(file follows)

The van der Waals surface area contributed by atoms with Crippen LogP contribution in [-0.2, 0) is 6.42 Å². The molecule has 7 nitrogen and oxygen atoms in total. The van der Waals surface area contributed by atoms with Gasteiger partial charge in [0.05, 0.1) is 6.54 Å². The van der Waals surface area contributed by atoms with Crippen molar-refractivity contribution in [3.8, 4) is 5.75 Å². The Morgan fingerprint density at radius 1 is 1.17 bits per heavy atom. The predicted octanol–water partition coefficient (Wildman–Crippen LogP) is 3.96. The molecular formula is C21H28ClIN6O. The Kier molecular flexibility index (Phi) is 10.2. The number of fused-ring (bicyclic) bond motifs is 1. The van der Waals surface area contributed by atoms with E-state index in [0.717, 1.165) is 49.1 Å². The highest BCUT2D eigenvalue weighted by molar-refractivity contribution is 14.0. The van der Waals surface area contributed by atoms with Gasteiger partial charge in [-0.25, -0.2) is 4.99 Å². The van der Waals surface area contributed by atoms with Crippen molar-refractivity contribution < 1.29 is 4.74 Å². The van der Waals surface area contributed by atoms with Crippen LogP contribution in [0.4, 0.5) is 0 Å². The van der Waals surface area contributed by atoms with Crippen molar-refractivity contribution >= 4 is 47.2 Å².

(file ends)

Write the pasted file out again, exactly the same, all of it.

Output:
The van der Waals surface area contributed by atoms with Crippen LogP contribution in [-0.2, 0) is 6.42 Å². The molecule has 7 nitrogen and oxygen atoms in total. The van der Waals surface area contributed by atoms with Gasteiger partial charge in [0.05, 0.1) is 6.54 Å². The van der Waals surface area contributed by atoms with Crippen molar-refractivity contribution in [3.8, 4) is 5.75 Å². The Morgan fingerprint density at radius 1 is 1.17 bits per heavy atom. The predicted octanol–water partition coefficient (Wildman–Crippen LogP) is 3.96. The molecular formula is C21H28ClIN6O. The Kier molecular flexibility index (Phi) is 10.2. The number of fused-ring (bicyclic) bond motifs is 1. The van der Waals surface area contributed by atoms with E-state index in [0.717, 1.165) is 49.1 Å². The highest BCUT2D eigenvalue weighted by molar-refractivity contribution is 14.0. The van der Waals surface area contributed by atoms with Gasteiger partial charge in [-0.25, -0.2) is 4.99 Å². The van der Waals surface area contributed by atoms with Crippen molar-refractivity contribution < 1.29 is 4.74 Å². The van der Waals surface area contributed by atoms with Crippen LogP contribution in [0.4, 0.5) is 0 Å². The van der Waals surface area contributed by atoms with Crippen molar-refractivity contribution >= 4 is 47.2 Å².